Genre: Crime, Thriller
Director: Nicolas Winding Refn
Music: Cliff Martinez
Cinematography: Newton Thomas Sigel
This high-acclaimed black noir of our era has accumulated “best-of-the-year” momentum ever since it garnered a Best Director honor for the Denmark prodigy Nicolas Winding Refn (from PUSH trilogy and DRIVE is his Hollywood premier) in Cannes last year.
The film exudes a drastically visual flare almost in every scene, from its one-of-a-kind camera angle, an utterly mind-blowing hue (a mesmerizing contrast between warm orange and ruthless shadow dark). The whole script is as corny as any hacks could write with eyes shut, a point-of-no-return road for a lone hero to save his beloved woman from danger. So plot wise, the film could be a thorough disaster, and here comes our virtuoso director to rescue the film and without embellishing the content, fully showcasing his theatrical aesthetics to fend off the fatigue of the tedious characterization (a taciturn Ryan Gosling can only be beneficial to his staunchest followers, while a dainty Carey Mulligan has too little to display her faculty), among the cast, if one doesn’t harbor a over-hyped expectation, Albert Brooks will be a fierily menacing discovery particularly it is creepily against his usual comedic strain.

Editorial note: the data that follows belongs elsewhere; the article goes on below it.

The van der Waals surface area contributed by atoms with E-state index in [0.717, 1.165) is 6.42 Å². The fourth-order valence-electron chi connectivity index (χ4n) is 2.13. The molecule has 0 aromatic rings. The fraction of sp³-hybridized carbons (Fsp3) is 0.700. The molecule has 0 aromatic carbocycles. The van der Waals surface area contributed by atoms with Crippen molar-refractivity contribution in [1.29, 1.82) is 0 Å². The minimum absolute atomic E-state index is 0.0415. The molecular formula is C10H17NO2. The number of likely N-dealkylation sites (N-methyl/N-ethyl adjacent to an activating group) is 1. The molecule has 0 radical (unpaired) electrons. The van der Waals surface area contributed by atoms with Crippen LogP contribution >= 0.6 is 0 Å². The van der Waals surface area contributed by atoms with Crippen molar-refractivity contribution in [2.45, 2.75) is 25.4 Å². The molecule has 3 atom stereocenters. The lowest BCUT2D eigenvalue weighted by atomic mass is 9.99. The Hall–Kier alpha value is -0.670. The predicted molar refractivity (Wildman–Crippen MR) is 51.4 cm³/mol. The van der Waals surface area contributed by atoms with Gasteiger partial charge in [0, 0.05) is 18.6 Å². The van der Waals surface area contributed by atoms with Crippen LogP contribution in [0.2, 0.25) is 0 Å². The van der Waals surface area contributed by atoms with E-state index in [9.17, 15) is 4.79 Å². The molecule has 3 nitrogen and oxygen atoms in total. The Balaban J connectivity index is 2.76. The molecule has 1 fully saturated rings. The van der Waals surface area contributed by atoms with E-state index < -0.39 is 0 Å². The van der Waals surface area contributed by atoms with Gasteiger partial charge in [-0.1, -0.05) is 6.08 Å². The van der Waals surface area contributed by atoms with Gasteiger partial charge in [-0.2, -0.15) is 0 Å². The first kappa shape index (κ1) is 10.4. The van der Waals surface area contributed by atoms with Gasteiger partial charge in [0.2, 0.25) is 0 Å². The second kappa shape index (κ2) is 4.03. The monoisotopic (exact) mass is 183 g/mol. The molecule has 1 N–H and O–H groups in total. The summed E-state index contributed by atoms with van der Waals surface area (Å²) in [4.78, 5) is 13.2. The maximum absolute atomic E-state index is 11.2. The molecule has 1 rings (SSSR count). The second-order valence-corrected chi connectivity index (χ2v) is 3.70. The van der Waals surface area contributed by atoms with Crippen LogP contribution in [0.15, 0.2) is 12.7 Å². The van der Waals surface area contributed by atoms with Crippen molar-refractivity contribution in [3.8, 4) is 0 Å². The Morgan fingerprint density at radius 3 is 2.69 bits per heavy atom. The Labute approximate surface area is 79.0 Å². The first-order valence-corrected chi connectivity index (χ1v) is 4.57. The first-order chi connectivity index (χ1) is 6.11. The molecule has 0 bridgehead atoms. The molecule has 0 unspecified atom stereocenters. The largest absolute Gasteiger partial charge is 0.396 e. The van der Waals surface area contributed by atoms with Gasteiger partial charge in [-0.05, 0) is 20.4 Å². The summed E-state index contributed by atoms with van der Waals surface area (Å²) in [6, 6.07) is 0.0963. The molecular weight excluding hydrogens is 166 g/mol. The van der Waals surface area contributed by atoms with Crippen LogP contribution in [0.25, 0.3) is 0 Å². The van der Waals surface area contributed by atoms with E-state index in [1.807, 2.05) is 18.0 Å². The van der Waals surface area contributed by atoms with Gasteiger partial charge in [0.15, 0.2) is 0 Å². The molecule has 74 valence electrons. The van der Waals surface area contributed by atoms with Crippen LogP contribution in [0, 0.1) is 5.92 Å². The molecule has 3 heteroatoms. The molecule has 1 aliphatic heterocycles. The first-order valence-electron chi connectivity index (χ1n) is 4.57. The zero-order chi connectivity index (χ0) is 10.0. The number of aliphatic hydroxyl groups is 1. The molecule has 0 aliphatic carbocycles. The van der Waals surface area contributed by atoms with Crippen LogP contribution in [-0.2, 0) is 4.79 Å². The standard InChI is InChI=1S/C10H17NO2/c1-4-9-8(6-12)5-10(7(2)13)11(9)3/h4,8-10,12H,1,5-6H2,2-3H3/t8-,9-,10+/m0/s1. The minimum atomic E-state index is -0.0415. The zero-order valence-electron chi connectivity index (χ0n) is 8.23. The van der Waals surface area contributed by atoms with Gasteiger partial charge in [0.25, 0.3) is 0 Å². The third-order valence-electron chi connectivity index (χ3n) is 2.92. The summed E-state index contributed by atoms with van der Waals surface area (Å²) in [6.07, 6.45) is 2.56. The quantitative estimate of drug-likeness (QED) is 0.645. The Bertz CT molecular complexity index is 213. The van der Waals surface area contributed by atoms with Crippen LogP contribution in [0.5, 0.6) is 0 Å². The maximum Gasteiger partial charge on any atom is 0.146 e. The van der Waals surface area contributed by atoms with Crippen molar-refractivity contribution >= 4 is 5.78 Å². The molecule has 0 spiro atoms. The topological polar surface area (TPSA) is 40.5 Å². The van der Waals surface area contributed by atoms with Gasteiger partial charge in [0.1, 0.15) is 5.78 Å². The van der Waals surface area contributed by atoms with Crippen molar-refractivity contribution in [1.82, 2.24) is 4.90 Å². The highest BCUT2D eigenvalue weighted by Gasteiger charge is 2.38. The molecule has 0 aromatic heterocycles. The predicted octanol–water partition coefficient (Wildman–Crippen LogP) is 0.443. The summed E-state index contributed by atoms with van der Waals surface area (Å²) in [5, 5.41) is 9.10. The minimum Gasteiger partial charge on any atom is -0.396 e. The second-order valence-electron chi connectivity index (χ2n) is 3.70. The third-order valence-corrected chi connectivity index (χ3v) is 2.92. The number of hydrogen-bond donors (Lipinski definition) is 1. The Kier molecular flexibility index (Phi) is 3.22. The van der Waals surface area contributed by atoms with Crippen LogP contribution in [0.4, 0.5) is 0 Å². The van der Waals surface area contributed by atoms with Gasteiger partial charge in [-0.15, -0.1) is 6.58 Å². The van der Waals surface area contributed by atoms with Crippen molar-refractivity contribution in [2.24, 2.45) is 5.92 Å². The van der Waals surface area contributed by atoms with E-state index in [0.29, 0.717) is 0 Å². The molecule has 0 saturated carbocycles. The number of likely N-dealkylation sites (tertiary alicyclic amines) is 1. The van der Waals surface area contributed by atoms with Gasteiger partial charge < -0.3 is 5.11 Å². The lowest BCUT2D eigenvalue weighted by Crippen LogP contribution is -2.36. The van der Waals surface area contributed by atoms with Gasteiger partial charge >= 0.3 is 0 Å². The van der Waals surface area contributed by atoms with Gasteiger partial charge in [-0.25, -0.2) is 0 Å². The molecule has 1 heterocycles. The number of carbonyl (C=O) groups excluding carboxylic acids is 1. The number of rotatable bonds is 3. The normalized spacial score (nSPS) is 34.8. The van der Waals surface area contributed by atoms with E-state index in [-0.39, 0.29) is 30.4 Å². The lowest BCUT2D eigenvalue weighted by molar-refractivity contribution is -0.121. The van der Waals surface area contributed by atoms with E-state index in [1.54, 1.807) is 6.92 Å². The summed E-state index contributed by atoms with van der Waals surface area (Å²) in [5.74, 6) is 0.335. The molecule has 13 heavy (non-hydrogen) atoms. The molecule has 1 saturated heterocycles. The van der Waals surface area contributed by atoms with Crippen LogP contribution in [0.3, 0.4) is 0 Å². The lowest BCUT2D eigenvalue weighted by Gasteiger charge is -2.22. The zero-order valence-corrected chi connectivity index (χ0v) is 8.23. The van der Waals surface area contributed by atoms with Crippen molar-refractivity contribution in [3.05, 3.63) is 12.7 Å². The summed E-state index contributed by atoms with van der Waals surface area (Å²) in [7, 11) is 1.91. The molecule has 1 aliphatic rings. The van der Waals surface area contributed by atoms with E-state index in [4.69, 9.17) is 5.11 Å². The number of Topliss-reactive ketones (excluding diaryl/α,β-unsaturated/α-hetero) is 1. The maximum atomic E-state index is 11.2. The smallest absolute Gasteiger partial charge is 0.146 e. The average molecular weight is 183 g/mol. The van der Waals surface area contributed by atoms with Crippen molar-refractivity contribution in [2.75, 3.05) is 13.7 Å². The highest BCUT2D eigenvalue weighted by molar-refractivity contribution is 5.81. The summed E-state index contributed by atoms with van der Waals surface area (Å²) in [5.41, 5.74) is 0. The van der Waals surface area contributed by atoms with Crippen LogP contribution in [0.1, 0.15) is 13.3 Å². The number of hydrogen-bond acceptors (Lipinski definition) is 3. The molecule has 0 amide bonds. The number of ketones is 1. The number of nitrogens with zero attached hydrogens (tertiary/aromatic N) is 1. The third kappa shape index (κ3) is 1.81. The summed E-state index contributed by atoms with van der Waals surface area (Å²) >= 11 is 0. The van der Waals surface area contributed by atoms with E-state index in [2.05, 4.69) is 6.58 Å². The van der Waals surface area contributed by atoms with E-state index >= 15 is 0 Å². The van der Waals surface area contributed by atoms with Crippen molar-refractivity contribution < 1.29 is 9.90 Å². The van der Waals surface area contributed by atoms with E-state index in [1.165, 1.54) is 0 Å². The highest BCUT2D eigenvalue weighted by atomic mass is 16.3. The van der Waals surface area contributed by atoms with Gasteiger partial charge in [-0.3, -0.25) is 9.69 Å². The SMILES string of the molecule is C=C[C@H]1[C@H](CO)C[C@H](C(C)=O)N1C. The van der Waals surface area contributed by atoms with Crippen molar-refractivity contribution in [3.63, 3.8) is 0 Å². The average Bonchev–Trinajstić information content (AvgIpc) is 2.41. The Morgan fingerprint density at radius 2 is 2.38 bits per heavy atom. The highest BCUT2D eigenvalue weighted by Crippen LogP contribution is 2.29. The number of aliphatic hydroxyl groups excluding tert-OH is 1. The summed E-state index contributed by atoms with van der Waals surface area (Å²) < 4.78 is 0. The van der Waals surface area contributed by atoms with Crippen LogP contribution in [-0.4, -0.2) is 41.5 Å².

Subtlety rules, several remarkable shots and tableaux (to wit: the hammer menace in the strip-club’s dressing room, the man with a creepy musk in front of the pizzeria before the slaughter with its consequent beach hunt at night and so on) are jaw-droppingly staggering and the violence showcase is harrowingly stylistic, the elevator scene could be on a par with the Gaspar Noé’s groundbreakingly grisly IRREVERSIBLE (2002). The film is going to be a classic cult not the least because of all the Oscar snubs it receives, which is confoundingly a congenial sign of its bright future both for the film itself and Mr. Refn’s professional career (the latter is even more uncanny regarding the recent vicious curse upon non-American new directors’ debut in Hollywood, Refn and Cary Fukunaga from JANE EYRE 2011 are the only jinx-breakers so far).
Ps. the hypnotic soundtrack is the ace, the ending-song COLLEGE’S A REAL HERO is the killing for me.